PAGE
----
Conducted in partnership with social media insights firm Mashwork, the study sought to understand EDM fans’ unique behavioral tendencies and conversational topics by analyzing more than 70 million relevant English social media conversations. Researchers compared a representative sample of 1,000 EDM fans, drawn from sub-genres ranging from progressive house and trance to deep house and drumstep, against a similar analysis of a group of 1,000 fans of ten broad genres like rock, hip-hop, jazz and country.
Eventbrite found that EDM fans are particularly hyperactive in their social media usage. EDM fans tweeted an average of 11 times per day, dwarfing the average Twitter user’s 1.85 times per day. With 1 out of every 3 posts being related to EDM, passionate dance music fans posted about their genre of choice 52% more often than general music fans. While general music fans were also substantially more active than the average Twitter user, EDM fans tweeted about the music they were presently listening to four times as often and generated 72% more conversation on the major topics in their lives.
“The EDM fan’s amount of online sharing is simply staggering,” Eventbrite Head of Music Marketing Martina Wang told Billboard. “They’re the most social of music fans – both online and off. There’s a huge opportunity for EDM brands to harness the power of the dance fan through connecting with them online.”
EDM fans also appear to be less artist-centric in their fandom, advocating for their favorite artists half as often as general music fans. In contrast, EDM fans focused more on the overall lifestyle and event experience, with 14% of all fan conversation concerning subtopics like their event groups and podcasts. These peer influence priorities comport with Eventbrite’s 2013 Harris Interactive survey, which found that 78 percent of respondents were much more likely to go to an EDM show if their friends were attending. Conversely, only 43 percent of other music concert attendees indicated the same.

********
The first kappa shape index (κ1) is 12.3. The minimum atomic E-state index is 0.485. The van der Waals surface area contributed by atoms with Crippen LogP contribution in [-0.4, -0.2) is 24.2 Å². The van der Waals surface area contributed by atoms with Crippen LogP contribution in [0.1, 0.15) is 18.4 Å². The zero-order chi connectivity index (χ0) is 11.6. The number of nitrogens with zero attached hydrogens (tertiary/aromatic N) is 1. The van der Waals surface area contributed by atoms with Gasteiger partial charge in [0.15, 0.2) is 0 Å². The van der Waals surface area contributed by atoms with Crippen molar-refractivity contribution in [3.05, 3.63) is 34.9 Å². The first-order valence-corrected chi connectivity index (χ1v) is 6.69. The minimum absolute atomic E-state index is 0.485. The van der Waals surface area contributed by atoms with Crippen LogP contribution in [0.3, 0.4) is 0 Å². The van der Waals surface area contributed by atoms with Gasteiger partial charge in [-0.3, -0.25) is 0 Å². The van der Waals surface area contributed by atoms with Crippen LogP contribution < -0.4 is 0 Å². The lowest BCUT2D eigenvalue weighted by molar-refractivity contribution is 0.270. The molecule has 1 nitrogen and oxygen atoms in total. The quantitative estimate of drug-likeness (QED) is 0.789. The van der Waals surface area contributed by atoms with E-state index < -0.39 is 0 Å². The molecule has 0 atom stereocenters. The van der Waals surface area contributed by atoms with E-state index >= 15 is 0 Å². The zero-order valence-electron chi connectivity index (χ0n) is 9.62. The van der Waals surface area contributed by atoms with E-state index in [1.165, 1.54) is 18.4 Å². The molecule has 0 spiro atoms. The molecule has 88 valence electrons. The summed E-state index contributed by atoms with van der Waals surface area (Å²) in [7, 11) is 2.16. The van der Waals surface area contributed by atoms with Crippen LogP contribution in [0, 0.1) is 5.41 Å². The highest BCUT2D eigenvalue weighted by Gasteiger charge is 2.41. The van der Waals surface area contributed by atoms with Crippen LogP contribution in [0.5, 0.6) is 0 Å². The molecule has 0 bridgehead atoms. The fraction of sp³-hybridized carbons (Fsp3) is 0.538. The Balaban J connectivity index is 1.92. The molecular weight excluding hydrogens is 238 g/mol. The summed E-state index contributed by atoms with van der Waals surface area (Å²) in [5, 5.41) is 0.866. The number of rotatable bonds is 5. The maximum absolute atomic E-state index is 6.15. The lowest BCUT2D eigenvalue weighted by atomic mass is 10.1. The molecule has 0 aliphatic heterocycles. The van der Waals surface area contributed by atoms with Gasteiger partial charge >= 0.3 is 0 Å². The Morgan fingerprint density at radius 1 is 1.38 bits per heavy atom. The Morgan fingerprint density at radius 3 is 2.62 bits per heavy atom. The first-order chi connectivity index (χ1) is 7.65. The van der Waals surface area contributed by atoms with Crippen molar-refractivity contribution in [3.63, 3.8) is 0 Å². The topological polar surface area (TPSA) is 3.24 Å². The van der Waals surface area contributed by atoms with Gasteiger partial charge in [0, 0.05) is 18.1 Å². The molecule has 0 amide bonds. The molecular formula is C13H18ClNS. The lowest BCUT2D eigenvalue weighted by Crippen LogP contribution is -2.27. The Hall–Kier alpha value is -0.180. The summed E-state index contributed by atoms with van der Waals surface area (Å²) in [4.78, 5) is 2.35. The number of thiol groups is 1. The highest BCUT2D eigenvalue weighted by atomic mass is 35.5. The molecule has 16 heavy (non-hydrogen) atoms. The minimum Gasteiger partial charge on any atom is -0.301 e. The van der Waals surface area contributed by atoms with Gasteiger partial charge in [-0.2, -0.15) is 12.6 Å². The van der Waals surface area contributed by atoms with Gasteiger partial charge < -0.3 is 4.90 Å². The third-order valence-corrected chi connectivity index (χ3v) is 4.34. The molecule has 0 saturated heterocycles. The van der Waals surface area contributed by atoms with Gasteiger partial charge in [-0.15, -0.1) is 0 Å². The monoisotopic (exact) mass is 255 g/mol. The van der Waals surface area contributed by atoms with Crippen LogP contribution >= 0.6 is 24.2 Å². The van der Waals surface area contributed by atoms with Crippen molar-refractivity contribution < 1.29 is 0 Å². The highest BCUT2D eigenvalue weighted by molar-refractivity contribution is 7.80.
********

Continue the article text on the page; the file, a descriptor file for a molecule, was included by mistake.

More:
As much as DJs often complain about smartphones on the dance floor, they appear to be benefiting from their fans’ interconnectivity at events. With 1 in 4 posts about EDM occurring during a live event, EDM fans post about events a staggering 30 percent more than other music fans. This translates into an impressive 42 billion potential impressions for EDM events over the course of a year, which Eventbrite believes can be utilized by savvy brands.
“Engagement at the event itself is critical,” said Wang. “Increasingly we’re seeing mobile apps for festivals and brands that integrate social and group chat features, and use of visible hashtags at the event to harness and collect conversations. Photo and video sharing at the event isn't prohibited, but encouraged.”
Eventbrite found that tweets during live events drove 27% of all EDM purchase decision journey conversation. Images and video also accounted for nearly 1 out of 10 related posts. The study suggests that EDM fans are uniquely receptive to reliving their experiences through event live streams, particularly if such streams can be optimized for the mobile devices that they overwhelmingly use.
“It’s about extending engagement to the other 300+ days of the year when the fan isn’t at events,” said Wang. “So much goodwill is built at the event itself. Brands can extend this conversation well beyond the event through social engagement that brings the fan back to that unforgettable live moment.”
Finally, it seems fans just simply love the music. Eventbrite found that social media conversations about EDM are predominately positive, with love of EDM accounting for 40 percent of all social media conversations. Whether it’s a new track discovery or a picture from last weekend’s festival, EDM fans are overwhelmingly likely to post it to their social feeds.
“We suspect EDM continues to boom because of this overwhelming positivity, affinity for the live experience and hyper social sharing,” said Wang. “It’s the love of the experience that keeps fans coming back for more and promoting continuously to their friends. The fans themselves are driving the movement.”